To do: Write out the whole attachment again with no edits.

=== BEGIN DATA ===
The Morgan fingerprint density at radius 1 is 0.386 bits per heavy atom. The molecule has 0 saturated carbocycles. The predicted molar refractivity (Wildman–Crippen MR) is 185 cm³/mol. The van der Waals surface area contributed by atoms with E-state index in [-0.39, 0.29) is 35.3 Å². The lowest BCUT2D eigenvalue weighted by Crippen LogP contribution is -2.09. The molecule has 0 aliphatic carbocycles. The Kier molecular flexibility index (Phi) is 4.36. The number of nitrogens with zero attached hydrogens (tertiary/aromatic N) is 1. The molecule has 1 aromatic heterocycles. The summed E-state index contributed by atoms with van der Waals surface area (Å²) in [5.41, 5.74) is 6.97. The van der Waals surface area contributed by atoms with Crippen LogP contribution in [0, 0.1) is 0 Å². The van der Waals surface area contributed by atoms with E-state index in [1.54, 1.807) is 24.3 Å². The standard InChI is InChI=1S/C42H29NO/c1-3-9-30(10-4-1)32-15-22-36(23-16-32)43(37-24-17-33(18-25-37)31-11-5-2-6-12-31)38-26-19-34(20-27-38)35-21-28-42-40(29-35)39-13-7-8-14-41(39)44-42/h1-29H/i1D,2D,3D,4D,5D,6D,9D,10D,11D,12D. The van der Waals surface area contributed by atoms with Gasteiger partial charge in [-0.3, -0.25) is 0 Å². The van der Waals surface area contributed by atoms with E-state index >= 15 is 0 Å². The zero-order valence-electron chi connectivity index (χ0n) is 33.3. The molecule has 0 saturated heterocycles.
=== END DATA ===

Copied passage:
The Morgan fingerprint density at radius 1 is 0.386 bits per heavy atom. The molecule has 0 saturated carbocycles. The predicted molar refractivity (Wildman–Crippen MR) is 185 cm³/mol. The van der Waals surface area contributed by atoms with E-state index in [-0.39, 0.29) is 35.3 Å². The lowest BCUT2D eigenvalue weighted by Crippen LogP contribution is -2.09. The molecule has 0 aliphatic carbocycles. The Kier molecular flexibility index (Phi) is 4.36. The number of nitrogens with zero attached hydrogens (tertiary/aromatic N) is 1. The molecule has 1 aromatic heterocycles. The summed E-state index contributed by atoms with van der Waals surface area (Å²) in [5.41, 5.74) is 6.97. The van der Waals surface area contributed by atoms with Crippen LogP contribution in [0, 0.1) is 0 Å². The van der Waals surface area contributed by atoms with E-state index in [1.54, 1.807) is 24.3 Å². The standard InChI is InChI=1S/C42H29NO/c1-3-9-30(10-4-1)32-15-22-36(23-16-32)43(37-24-17-33(18-25-37)31-11-5-2-6-12-31)38-26-19-34(20-27-38)35-21-28-42-40(29-35)39-13-7-8-14-41(39)44-42/h1-29H/i1D,2D,3D,4D,5D,6D,9D,10D,11D,12D. The van der Waals surface area contributed by atoms with Gasteiger partial charge in [-0.3, -0.25) is 0 Å². The van der Waals surface area contributed by atoms with E-state index >= 15 is 0 Å². The zero-order valence-electron chi connectivity index (χ0n) is 33.3. The molecule has 0 saturated heterocycles.